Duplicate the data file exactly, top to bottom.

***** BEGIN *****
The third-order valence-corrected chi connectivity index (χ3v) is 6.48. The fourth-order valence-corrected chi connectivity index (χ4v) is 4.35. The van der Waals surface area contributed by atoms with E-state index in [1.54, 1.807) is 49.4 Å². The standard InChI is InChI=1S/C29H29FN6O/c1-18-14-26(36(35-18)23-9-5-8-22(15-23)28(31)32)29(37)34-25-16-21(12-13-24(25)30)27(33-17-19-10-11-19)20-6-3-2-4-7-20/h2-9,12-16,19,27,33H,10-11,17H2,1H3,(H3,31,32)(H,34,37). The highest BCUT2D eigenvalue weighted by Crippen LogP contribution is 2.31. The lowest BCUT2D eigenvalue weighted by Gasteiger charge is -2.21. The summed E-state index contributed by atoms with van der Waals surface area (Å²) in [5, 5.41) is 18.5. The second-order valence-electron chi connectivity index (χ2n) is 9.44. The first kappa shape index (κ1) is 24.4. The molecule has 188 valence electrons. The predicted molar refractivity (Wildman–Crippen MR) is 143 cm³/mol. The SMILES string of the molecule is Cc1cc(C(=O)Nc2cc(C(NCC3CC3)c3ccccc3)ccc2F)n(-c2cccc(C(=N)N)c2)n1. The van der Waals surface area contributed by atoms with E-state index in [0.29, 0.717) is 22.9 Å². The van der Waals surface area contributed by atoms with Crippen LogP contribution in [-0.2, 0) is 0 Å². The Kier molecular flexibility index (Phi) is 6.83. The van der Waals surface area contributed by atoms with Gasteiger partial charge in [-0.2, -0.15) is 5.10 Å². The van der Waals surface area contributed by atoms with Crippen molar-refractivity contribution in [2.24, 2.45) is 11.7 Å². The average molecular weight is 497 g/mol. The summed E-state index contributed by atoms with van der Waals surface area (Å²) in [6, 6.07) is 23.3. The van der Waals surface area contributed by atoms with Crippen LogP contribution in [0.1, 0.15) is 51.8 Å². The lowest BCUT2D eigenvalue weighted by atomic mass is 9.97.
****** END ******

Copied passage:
The third-order valence-corrected chi connectivity index (χ3v) is 6.48. The fourth-order valence-corrected chi connectivity index (χ4v) is 4.35. The van der Waals surface area contributed by atoms with E-state index in [1.54, 1.807) is 49.4 Å². The standard InChI is InChI=1S/C29H29FN6O/c1-18-14-26(36(35-18)23-9-5-8-22(15-23)28(31)32)29(37)34-25-16-21(12-13-24(25)30)27(33-17-19-10-11-19)20-6-3-2-4-7-20/h2-9,12-16,19,27,33H,10-11,17H2,1H3,(H3,31,32)(H,34,37). The highest BCUT2D eigenvalue weighted by Crippen LogP contribution is 2.31. The lowest BCUT2D eigenvalue weighted by Gasteiger charge is -2.21. The summed E-state index contributed by atoms with van der Waals surface area (Å²) in [5, 5.41) is 18.5. The second-order valence-electron chi connectivity index (χ2n) is 9.44. The first kappa shape index (κ1) is 24.4. The molecule has 188 valence electrons. The predicted molar refractivity (Wildman–Crippen MR) is 143 cm³/mol. The SMILES string of the molecule is Cc1cc(C(=O)Nc2cc(C(NCC3CC3)c3ccccc3)ccc2F)n(-c2cccc(C(=N)N)c2)n1. The van der Waals surface area contributed by atoms with E-state index in [0.29, 0.717) is 22.9 Å². The van der Waals surface area contributed by atoms with Crippen LogP contribution in [-0.2, 0) is 0 Å². The Kier molecular flexibility index (Phi) is 6.83. The van der Waals surface area contributed by atoms with Gasteiger partial charge in [-0.2, -0.15) is 5.10 Å². The van der Waals surface area contributed by atoms with Crippen molar-refractivity contribution in [2.24, 2.45) is 11.7 Å². The average molecular weight is 497 g/mol. The summed E-state index contributed by atoms with van der Waals surface area (Å²) in [6, 6.07) is 23.3. The van der Waals surface area contributed by atoms with Crippen LogP contribution in [0.1, 0.15) is 51.8 Å². The lowest BCUT2D eigenvalue weighted by atomic mass is 9.97.